La Pucelle also manages to be a lot faster than most other turn-based games that I’ve played. Instead of waiting for the computer to move each individual character they control, instead all are moved at the beginning of their turn – at the same time. So, in each battle, you shave a minute off your time at least in every turn, which makes things much less boring. Also making the game move faster is instant leveling up: experience you gain isn’t waited to be tallied at the end of the battle; as soon as you kill a foe on the field you experience the results. This can sometimes lead to new ability mid-battle, which can be extremely helpful.

La Pucelle even manages to be pleasing to your senses. The hand-drawn graphics give the game a very unique look. Even areas that you’ll walk through countless times still manage to be breathtaking. I can still vividly remember my first time seeing several of the games areas. The artistic design is quite honestly breathtaking. As for the characters, they weren’t quite as impressive as the backgrounds, but they do get the job done. Their animations are fairly limited, but the games design doesn’t really require anything more than what they were given. As for sound, the voice-overs are fantastic in La Pucelle. An all-star cast of voice actors including Amber Hood (from Baldur’s Gate I and II) and Paula Tiso (from Final Fantasy’s X and XII); along with many other actors with television backgrounds, provide the English voices for the game and get this – they even included Japanese voice-overs too. I’ve mentioned it previously, but more must be said on the orchestrated music in the game. It is proficiently composed, and really adds something to the overall experience.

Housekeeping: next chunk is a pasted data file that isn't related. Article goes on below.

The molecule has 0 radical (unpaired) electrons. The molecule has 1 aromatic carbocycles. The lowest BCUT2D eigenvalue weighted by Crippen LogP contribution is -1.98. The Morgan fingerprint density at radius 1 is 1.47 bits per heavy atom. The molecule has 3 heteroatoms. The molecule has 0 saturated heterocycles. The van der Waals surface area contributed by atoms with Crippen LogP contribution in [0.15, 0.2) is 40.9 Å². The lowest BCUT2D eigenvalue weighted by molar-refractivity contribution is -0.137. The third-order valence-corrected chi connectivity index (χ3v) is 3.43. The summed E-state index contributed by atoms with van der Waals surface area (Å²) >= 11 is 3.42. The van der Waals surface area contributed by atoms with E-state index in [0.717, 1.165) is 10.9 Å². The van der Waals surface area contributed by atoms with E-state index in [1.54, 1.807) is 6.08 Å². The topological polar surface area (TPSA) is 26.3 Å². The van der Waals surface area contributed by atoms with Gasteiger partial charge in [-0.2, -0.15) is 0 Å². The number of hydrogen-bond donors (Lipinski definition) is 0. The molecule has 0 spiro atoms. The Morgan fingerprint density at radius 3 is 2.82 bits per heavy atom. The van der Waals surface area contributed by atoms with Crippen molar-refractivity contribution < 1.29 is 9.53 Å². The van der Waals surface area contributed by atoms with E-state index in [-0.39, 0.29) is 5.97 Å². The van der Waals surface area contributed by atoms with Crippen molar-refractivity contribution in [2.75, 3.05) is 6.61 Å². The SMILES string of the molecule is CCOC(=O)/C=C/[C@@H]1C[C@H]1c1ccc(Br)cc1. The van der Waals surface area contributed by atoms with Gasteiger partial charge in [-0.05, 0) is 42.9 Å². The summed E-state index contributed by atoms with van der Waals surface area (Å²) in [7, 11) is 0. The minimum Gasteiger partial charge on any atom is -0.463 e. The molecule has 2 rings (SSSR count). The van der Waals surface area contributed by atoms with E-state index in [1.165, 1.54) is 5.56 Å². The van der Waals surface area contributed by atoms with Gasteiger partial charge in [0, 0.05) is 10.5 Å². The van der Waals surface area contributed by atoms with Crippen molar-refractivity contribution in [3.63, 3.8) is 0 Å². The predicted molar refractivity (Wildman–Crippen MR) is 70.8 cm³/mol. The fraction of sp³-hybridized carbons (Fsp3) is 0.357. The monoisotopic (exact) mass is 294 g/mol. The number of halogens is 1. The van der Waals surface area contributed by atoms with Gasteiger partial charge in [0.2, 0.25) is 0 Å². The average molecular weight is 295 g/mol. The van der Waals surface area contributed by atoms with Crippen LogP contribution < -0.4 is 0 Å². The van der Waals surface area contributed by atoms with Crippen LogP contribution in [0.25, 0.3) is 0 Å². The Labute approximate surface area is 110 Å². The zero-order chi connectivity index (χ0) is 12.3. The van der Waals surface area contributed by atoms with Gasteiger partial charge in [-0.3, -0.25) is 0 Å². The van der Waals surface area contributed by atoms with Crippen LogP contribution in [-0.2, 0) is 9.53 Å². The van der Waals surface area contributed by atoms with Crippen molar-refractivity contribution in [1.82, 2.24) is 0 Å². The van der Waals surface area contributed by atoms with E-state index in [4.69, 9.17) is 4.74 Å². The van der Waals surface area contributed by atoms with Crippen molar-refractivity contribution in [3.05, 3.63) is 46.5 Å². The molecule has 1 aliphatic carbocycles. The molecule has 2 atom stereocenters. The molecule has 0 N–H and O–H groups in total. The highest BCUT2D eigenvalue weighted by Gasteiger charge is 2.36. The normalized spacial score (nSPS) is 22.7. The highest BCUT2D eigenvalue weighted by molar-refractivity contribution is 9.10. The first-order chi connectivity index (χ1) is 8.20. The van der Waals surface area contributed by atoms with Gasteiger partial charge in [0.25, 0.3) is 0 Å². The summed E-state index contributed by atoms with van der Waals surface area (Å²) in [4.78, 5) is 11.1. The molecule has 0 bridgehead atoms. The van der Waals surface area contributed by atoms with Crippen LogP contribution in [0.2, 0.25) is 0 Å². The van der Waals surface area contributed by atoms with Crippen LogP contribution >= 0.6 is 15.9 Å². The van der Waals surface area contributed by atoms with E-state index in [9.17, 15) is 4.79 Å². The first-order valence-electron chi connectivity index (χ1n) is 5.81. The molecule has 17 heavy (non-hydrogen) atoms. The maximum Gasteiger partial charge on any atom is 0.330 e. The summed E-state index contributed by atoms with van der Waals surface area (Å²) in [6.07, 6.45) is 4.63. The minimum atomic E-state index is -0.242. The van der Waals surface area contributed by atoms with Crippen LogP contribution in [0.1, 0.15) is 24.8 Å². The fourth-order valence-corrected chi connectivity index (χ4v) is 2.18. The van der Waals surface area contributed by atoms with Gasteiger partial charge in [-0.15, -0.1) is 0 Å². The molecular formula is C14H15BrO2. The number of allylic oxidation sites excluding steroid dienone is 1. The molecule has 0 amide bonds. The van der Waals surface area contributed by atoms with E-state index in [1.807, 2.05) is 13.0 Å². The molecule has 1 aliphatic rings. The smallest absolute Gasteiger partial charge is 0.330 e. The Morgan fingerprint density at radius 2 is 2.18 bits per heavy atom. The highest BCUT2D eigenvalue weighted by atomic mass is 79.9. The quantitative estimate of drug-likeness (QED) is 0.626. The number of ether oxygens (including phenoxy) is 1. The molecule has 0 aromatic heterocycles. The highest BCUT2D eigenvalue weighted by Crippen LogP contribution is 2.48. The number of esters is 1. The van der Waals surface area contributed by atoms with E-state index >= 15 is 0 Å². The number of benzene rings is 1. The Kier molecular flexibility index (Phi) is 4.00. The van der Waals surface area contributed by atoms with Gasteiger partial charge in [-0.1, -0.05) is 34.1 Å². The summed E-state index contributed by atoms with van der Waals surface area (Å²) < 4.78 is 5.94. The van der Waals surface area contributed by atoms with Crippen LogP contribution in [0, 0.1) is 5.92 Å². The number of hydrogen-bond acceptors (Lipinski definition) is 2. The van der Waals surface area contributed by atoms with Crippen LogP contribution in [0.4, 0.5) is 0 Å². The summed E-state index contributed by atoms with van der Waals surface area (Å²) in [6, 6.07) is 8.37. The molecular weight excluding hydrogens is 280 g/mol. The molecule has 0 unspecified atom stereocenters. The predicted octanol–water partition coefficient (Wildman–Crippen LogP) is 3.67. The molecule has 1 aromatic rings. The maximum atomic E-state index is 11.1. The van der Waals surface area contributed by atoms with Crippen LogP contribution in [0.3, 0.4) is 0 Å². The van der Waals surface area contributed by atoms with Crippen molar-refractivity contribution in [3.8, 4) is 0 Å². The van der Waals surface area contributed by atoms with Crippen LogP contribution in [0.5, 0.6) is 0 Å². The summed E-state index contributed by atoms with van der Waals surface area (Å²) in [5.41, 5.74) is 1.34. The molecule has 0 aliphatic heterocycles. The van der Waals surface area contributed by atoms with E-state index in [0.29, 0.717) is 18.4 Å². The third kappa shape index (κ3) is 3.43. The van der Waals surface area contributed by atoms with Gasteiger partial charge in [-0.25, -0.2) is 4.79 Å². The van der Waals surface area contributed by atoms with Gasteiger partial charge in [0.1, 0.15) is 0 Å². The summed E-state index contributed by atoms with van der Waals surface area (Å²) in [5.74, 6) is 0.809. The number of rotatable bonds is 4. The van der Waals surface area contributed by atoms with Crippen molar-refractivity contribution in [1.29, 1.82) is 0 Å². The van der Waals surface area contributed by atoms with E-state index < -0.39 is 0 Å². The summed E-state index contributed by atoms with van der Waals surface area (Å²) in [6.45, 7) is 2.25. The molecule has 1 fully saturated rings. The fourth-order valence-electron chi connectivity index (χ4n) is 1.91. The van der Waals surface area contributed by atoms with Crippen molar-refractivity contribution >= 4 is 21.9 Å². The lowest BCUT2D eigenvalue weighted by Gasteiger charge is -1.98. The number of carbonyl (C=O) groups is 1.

In the end, La Pucelle is one the best turn-based strategy RPGs I’ve ever played. It combines so many great elements together to create a very friendly game that anyone can enjoy. With dozens of items and a plethora of different endings, this is one game you can expect to spend a great deal of time with. If you own a PS2 and like RPGs of any variety, La Pucelle: Tactics is worth your time.

9 out of 10

The author of this fine article

is an Associate Editor at Thunderbolt, having joined in February 2003.

Gentle persuasion